Wednesday, February 08, 2006

Black History Month-John Patton

I'm taking off Thursday, so I'm posting Thursday's post on 'Big' John Patton this evening. I'll be back on Friday with a discussion on the late jazz organist Larry Young, continuing this celebration of Black History Month with this focus on Jazz Organ and its Musicians. If you're just joining us, feel free to review the previous installments of Black History Month in this blog which started off with a short intro to gospel music, followed by the development of the Hammond Organ and the Leslie speaker and their involvement in jazz, and the influence of jazz organists Jimmy Smith, Jimmy McGriff and Jack McDuff.


Austin, TX jazz organist Mike Flanigin is currently playing some funky organ with Barfield, a local Austin band that is getting some play around town as well as Houston and San Antonio.

Flanigin is well established in town and everytime the legends or any other jazz organist comes to town they turn to him, as he has a nice 60s B3 organ and Leslie. He's rubbed elbows with all the people we've talked about so far and all of them have played his Hammond.

Mike also leads his own jazz trio, and is a great example of the continuing story of the jazz organ, following right in line with the masters.

A few years ago, Michael was mourning having to leave Austin to move up East with his wife for a job opportunity. He didn't realize what was in store for him when he got there.

'Big' John Patton, July 12, 1935-March 19, 2002, was born in Kansas City. His mother started him on piano, but he was largely self-taught. He learned on the fly, and mentored under saxophonist Ike Quebec, who also recorded with Jimmy Smith on Blue Note.

Patton's first record for Blue Note was 'Along Came John'. It's a bluesy record that really shows the Smith roots, but also, according to Flanigin's review at Blue Note's website for this record also shows Patton's R&B influence. Grant Green was the guitarist for this and many other Patton sessions, he was the tour de force of the times.

Rather than quote from Flanigin's review, just follow this link and it will take you right to it if you want to know more.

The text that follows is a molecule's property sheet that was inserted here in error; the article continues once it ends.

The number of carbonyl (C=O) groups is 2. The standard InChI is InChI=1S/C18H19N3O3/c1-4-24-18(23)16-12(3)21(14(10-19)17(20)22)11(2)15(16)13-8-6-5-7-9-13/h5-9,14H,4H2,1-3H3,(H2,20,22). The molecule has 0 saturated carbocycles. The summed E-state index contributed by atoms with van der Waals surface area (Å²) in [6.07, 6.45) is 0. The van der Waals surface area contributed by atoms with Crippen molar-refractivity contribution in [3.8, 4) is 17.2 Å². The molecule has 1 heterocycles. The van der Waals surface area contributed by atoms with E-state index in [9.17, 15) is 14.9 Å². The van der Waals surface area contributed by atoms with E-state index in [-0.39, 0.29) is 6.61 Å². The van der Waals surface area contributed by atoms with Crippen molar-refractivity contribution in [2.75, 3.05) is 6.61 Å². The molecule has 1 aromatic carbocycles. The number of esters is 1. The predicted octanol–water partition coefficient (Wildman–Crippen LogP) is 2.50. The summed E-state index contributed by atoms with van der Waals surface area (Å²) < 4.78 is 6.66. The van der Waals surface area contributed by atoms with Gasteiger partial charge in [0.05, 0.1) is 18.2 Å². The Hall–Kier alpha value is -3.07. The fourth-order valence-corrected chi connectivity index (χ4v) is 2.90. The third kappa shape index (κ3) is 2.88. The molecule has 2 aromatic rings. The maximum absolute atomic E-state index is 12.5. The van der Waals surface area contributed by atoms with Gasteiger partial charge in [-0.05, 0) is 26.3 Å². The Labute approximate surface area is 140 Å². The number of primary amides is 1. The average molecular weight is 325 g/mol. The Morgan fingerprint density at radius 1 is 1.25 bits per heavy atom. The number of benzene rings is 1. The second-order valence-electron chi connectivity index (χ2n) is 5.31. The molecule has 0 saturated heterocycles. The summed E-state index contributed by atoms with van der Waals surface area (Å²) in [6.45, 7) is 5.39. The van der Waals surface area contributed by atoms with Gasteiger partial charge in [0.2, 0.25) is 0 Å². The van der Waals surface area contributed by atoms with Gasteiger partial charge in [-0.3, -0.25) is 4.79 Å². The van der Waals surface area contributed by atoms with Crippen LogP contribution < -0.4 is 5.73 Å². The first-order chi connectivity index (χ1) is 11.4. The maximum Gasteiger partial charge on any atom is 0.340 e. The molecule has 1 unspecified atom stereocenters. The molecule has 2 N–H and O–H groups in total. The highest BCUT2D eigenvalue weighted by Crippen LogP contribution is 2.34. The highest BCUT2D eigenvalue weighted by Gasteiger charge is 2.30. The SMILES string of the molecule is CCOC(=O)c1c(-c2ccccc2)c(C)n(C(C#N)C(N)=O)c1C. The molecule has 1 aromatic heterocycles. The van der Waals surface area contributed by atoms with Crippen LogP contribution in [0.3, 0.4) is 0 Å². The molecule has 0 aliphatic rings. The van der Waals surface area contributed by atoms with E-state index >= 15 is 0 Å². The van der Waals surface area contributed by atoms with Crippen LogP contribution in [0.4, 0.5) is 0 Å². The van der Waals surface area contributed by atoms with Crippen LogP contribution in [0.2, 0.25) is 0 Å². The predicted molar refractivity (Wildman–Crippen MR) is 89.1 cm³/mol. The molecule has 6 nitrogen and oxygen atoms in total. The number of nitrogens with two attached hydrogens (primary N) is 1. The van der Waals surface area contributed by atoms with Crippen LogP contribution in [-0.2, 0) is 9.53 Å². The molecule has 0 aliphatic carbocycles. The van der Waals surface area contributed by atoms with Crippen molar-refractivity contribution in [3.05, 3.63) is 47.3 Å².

As time went on, Patton further developed that R and B philosophy into his music, fusing it with the jazz style then popular. It's very danceable music that sort of tows the line between the seriousness of Smith's jazz style and the groovy style of McGriff.

The tunes that best demonstrate this are my favorite Patton tunes, which are either tunes he wrote himself or are tunes associated with him. These include- 'Milk N Honey', 'Alfie's Theme', and 'Let 'Em Roll'.

You can listen to both recordings of my band Neo Trio playing 'Milk N Honey' and 'Alfie's Theme' on our website(

'Alfie's Theme' features the very talented Paul Klemperer on sax.

When Flanigin moved East with his wife, he unknowingly moved right down the street from Patton and both Flanigin and his wife struck up a good friendship with both Patton and his wife. The time was well spent, as Flanigin studied with Patton extensively during his time there.

Flanigin announced his returned to Austin bringing Patton. They both played an incredible two night show at The Continental Club, which floored everyone in attendance.

By the way, Patton wasn't 'big'. It was just that during the 60s there was a song called 'Big Bad John', and he ran with it.

More on Patton:


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